Computer modeling of materials structure and behaviour has led to many insights aiding the design of new materials. Coupling real experiments with virtual models allows companies to not only create new materials but also to understand why the new material is better than previous ones. A recent paper published by ExxonMobil[i] demonstrates the value of combining virtual and real experiments in the discovery of a new zeolite material.
Zeolites are ordered porous materials that have regular shaped pores arranged in two and three dimensions[ii]. Oil and Gas organizations tend to use them mostly in catalysis as the size of the pores allows certain molecules to enter and react whilst stopping similar molecules from reacting. This means that zeolites have good selectivity and can improve yields from reactions. They can also serve as separation membranes for gas molecules[iii].
The chemistry and size of the pore, specified by the number of tetrahedral atoms in the ring, determine the application for which the zeolite is most suitable. Typically, zeolites with 8-ring pores are useful in gas separation such as separating CO2 from methane. Zeolites with 10-ring pores are used in refining applications like dewaxing whilst 12-ring pores can assist with reactions on organic molecules. Interestingly, zeolites with an odd number of ring atoms are quite rare and those that have commercial applications are even rarer.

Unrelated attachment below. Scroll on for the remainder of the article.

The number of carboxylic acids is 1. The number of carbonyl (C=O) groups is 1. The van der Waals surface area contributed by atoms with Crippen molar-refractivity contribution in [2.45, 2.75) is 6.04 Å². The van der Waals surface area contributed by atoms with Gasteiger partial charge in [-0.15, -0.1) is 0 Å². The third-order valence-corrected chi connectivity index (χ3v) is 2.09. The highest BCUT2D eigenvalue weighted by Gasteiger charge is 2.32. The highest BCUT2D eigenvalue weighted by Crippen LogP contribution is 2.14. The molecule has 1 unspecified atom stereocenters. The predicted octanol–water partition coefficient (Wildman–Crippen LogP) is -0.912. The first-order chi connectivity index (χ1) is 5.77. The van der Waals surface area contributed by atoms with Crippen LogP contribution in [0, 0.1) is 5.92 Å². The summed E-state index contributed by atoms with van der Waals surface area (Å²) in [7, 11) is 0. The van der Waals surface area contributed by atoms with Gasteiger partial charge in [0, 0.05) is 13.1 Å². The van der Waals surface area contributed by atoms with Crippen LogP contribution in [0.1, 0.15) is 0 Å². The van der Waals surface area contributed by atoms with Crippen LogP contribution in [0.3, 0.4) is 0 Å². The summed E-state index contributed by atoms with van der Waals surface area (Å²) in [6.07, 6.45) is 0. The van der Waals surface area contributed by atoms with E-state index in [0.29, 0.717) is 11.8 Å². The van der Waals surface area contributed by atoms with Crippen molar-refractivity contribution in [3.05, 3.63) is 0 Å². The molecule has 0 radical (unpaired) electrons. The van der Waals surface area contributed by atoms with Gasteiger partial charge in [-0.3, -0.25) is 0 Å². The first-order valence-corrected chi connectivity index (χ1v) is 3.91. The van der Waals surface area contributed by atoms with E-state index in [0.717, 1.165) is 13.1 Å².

In 1992, Imperial Chemical Industries claimed discovery of a new zeolite, NU-86, which showed improved properties for industrial catalysis. They published a partial structure, which showed it to be an 11-ring pore structure – unique at the time. However, they never published the full structure of NU-86 and, with limited information on the synthesis, it has proven difficult to reproduce with reasonable purity.
A zeolite with an 11-ring pore structure, such as NU-86, and relevant aluminosilicate composition that can improve catalytic isomerization of important industrial processes would be very valuable.
Scientists at ExxonMobil recently published a paper in which they used a combination of real experiments combined with virtual simulations that lead to the discovery of such a zeolite – EMM-17.
The ExxonMobil scientists initially performed the synthesis as part of a high-throughput screening exercise. They have since replicated the synthesis multiple times. With a large enough sample available, they have also performed characterization techniques such as electron microscopy, x-ray powder diffraction and solid-state NMR to understand the structure better.
They have subsequently used the data from these characterization experiments to develop and validate atomistic models that represent the three polymorphs of EMM-17. Using these atomistic models, they calculated the adsorption of n-hexane, cyclo-hexane and mesitylene onto both EMM-17 and the well-known ZSM-5 zeolite (see Figure 1). The results showed excellent agreement with experiment and demonstrated that cyclohexane can pack more efficiently into the pore of EMM-17.
Combining physical experimentation with virtual characterization is a powerful way to discover and understand new materials. Further supporting this with machine learning in an environment like the Dassault Systèmes 3DEXPERIENCE® platform, which combines virtual and real data, will lead to a revolution in new materials discovery.